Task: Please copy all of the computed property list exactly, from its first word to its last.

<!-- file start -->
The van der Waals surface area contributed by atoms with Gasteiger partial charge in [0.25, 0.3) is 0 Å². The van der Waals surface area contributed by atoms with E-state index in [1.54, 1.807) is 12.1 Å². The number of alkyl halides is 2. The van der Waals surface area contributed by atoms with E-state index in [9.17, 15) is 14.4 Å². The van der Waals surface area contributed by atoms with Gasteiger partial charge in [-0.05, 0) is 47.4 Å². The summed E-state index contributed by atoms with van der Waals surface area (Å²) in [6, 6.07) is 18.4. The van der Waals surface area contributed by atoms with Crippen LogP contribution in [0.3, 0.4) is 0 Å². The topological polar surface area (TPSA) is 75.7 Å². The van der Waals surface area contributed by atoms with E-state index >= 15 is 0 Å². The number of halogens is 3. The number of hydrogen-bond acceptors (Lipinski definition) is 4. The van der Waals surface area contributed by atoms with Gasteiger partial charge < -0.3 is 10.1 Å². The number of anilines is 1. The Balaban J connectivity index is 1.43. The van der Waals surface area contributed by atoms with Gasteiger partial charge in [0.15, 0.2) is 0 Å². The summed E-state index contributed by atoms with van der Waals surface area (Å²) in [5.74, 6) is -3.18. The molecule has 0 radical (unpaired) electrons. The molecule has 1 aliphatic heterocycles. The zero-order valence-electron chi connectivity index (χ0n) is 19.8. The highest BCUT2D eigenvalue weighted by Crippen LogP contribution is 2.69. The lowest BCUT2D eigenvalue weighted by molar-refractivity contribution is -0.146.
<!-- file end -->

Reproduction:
The van der Waals surface area contributed by atoms with Gasteiger partial charge in [0.25, 0.3) is 0 Å². The van der Waals surface area contributed by atoms with E-state index in [1.54, 1.807) is 12.1 Å². The number of alkyl halides is 2. The van der Waals surface area contributed by atoms with E-state index in [9.17, 15) is 14.4 Å². The van der Waals surface area contributed by atoms with Gasteiger partial charge in [-0.05, 0) is 47.4 Å². The summed E-state index contributed by atoms with van der Waals surface area (Å²) in [6, 6.07) is 18.4. The van der Waals surface area contributed by atoms with Crippen LogP contribution in [0.3, 0.4) is 0 Å². The topological polar surface area (TPSA) is 75.7 Å². The van der Waals surface area contributed by atoms with E-state index >= 15 is 0 Å². The number of halogens is 3. The number of hydrogen-bond acceptors (Lipinski definition) is 4. The van der Waals surface area contributed by atoms with Gasteiger partial charge < -0.3 is 10.1 Å². The number of anilines is 1. The Balaban J connectivity index is 1.43. The van der Waals surface area contributed by atoms with Gasteiger partial charge in [0.15, 0.2) is 0 Å². The summed E-state index contributed by atoms with van der Waals surface area (Å²) in [5.74, 6) is -3.18. The molecule has 0 radical (unpaired) electrons. The molecule has 1 aliphatic heterocycles. The zero-order valence-electron chi connectivity index (χ0n) is 19.8. The highest BCUT2D eigenvalue weighted by Crippen LogP contribution is 2.69. The lowest BCUT2D eigenvalue weighted by molar-refractivity contribution is -0.146.